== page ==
p-Chips were provided by PharmaSeq, Inc. (Monmouth Junction, NJ, www.pharmaseq.com
). The properties of the p-Chips and two types of p-Chip readers (flow-based bench-top analyzer and hand-held ID reader) have been described [1
]. The 10-bit p-Chips used in the work described allowed a maximum 1,024 different IDs.
2.2. Coating p-Chips with polymer
The p-Chips were coated by aminopropyltriethoxysilane (APTS) and 3-glycidoxypropyl-trimethoxysilane (GPTS) as previously reported [2
] with several modifications. Briefly, p-Chips were washed with 99.5% methyl alcohol at room temperature (RT) for 5 min three times. The p-Chips were then rinsed with toluene/dimethylformamide (DMF) mixture with 0.01% distilled water and 0.9% APTS at RT four times. After rinsing, p-Chips were immediately treated with a coating solution (mixture of toluene and DMF with 0.01% distilled water, 0.9% APTS, and 0.3% GPTS) at 80°C for 20 min. After the coating reaction, p-Chips were washed once with toluene, three times with DMF, and three times with acetonitrile at RT, followed by air drying. The procedure places both amino and hydroxyl groups within the polymer and on the surface of p-Chips.
To introduce the carboxyl groups, the derivatized p-Chips were treated with 10% succinic anhydride in dry pyridine:DMF (1:9) and placed on a tissue culture rotator at RT for 30 min. This step was repeated once using fresh reagents. After the reaction, the carboxylated p-Chips were washed with DMF four times and acetonitrile twice, followed by air drying.
All chemicals used for coating and carboxyl conversion were purchased from Sigma-Aldrich, St. Louis, MO.
2.3. Deposition of SIF on p-Chips
In order to make SIF-coated p-Chips, the chips were coated with polymer first as described above. Then SIF was deposited on the surface of polymer-coated p-Chips as reported previously [2
] with several modifications. Briefly, 60 µL of 5% NaOH was slowly added to 18 mL of 0.83% AgNO3
solution with intensive stirring at RT in a 50 mL reaction tube. Then 400 µL of 30% NH4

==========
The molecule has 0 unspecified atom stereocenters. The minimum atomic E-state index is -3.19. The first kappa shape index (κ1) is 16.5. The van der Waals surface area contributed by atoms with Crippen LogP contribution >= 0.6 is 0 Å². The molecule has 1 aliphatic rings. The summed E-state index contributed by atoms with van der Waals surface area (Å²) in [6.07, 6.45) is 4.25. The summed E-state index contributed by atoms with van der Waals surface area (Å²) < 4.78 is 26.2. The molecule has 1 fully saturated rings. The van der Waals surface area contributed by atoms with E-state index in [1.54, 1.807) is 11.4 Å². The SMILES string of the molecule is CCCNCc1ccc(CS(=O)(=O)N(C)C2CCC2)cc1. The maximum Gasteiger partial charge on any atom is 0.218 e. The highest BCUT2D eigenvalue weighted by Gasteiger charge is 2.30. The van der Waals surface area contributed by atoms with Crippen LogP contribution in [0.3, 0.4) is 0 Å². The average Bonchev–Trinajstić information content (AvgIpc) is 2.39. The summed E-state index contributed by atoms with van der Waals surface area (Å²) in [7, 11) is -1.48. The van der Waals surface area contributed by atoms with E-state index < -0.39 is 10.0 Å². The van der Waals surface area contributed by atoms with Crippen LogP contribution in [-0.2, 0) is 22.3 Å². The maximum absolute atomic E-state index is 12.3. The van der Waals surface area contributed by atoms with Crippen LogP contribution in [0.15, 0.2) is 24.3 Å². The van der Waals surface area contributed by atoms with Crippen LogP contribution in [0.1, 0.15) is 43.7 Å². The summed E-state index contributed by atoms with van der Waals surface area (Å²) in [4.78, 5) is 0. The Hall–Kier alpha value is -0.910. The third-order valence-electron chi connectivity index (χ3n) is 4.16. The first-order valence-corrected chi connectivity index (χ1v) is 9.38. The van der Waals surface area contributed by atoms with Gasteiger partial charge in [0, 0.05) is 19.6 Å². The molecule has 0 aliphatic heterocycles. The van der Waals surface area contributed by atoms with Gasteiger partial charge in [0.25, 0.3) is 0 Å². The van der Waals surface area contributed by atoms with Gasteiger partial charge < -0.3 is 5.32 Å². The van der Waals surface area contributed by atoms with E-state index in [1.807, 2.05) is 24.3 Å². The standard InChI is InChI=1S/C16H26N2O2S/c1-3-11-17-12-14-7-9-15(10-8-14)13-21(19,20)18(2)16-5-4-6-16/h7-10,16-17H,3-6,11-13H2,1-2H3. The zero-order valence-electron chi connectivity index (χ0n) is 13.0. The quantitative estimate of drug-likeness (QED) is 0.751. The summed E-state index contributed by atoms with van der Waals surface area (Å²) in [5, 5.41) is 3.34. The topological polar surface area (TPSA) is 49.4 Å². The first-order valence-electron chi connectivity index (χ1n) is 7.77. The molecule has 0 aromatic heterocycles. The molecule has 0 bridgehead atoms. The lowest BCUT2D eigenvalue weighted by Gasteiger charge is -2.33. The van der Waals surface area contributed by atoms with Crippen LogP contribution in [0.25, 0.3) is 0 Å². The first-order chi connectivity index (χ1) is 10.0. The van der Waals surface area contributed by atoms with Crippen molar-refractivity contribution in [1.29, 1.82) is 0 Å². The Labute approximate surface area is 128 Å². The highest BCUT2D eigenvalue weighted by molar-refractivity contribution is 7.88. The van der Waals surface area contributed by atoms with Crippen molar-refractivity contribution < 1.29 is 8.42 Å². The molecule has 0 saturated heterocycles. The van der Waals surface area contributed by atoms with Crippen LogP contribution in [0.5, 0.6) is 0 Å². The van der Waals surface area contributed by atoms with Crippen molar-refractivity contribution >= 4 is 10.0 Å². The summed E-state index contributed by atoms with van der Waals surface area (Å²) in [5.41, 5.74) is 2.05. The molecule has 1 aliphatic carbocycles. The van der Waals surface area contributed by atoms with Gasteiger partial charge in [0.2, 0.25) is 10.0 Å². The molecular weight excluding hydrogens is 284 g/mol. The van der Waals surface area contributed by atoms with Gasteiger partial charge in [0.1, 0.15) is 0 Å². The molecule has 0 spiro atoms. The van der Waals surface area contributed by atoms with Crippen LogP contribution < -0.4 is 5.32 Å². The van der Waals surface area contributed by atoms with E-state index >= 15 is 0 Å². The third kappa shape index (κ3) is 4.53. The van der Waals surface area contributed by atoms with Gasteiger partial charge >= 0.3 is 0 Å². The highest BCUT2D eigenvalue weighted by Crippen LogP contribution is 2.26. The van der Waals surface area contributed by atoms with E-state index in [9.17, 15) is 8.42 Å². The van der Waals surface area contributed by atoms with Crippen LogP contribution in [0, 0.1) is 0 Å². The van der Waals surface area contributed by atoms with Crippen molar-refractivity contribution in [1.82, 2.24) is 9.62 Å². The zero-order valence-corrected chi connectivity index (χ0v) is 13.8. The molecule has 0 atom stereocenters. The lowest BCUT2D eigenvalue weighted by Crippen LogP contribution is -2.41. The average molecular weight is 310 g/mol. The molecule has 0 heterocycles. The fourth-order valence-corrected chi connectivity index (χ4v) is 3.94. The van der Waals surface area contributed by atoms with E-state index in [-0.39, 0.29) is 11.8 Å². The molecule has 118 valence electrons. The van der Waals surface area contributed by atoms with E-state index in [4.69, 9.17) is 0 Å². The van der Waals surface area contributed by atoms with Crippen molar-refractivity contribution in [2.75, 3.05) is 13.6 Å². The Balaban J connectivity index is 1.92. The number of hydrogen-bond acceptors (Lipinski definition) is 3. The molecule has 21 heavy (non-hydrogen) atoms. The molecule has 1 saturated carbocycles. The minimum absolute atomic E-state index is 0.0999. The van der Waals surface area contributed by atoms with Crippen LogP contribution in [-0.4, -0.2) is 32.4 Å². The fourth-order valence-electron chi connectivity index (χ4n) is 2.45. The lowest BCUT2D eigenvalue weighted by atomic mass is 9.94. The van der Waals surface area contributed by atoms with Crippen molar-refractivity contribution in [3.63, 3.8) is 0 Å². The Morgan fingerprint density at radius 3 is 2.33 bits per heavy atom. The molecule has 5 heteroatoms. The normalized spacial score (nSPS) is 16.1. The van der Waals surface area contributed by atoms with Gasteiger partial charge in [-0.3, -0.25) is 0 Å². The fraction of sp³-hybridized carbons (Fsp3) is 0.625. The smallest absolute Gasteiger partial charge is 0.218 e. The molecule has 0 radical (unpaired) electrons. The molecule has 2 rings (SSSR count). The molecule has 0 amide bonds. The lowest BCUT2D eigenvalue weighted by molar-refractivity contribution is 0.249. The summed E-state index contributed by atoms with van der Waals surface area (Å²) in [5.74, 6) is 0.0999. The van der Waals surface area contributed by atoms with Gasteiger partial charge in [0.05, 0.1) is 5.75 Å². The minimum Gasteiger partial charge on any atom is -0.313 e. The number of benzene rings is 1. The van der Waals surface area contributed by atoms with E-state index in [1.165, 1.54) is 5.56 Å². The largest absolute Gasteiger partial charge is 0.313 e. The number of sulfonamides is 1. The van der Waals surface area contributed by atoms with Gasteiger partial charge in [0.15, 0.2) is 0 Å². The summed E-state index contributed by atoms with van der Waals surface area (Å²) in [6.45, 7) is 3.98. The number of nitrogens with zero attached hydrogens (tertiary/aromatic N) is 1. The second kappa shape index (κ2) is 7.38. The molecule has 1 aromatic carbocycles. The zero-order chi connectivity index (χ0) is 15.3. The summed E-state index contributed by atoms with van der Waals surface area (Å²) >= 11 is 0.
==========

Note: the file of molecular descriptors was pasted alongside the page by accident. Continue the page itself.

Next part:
OH was added with intensive stirring at RT. The clear solution was incubated in an ice bath for 10 min, followed by the addition of 4.5 mL of a fresh 4.8% glucose solution with intensive stirring. Polymer-coated p-Chips were incubated in this solution in a 1.5 mL Eppendorf tube on a tissue culture rotator at RT for 50 min. After the silver deposition, the p-Chips were immediately washed with distilled water three times followed by air drying. The dried SIF-deposited p-Chips were coated with another polymer layer and carboxylated as described above to seal the SIF layer.
2.4. IL-6 immunoassay
We performed a standard Il-6 assay on polymer coated p-Chips and SIF/polymer coated p-Chips in order to test the two platforms under identical conditions. To conjugate an antibody, the carboxylated p-Chips were incubated with 100 µL 261 mM N-(3-dimethylaminopropyl)-N’-ethylcarbodiimide hydrochloride (EDC) and 230 mM N-hydroxysulfosuccinimide (NHSS) in 0.1M HEPES buffer (pH 7.5) on a rotator for 30 min at RT. The p-Chips were then washed with 200 µl PBS three times and incubated with 30 µL 200 µg/mL monoclonal anti-human IL-6 antibody (R&D Systems, Minneapolis, MN) for 2 hrs at RT on a tissue culture rotator. The p-Chips were washed with PBS three times and blocked with SuperBlock solution (Thermo Fisher Scientific, Waltham, MA) for 5 min at RT on a rotator three times. The p-Chips were then washed with PBS three times and stored in TBS with 3% BSA at 4 °C.
Anti-IL-6-conjugated p-Chips were incubated with 50 µL 100ng/mL recombinant human IL-6 protein standard (R&D Systems) in TBS with 3% BSA for 1 hour at RT on a rotator. After incubation, the p-Chips were washed with 200 µL of Tris-buffered saline with 0.05% Tween-20 (TBST) three times.
The detection antibody solution was prepared by diluting biotinylated anti-human IL-6 antibody (R&D System) to 5.0 µg/mL with PBS. The p-Chips were then incubated with 50 µL of this solution for 1 hour, followed by washing with TBST three times. The p-Chips were pooled and incubated with 50 µL of 8 µg/mL streptavidin-Alexa Fluor 555 conjugate in TBST for 30 min at RT in the dark. After incubation, the p-Chips were washed with TBST three times and with distilled water twice and were stored in PBS at 4°C between measurements. All measurements except SEM were conducted with the p-Chips immersed in PBS.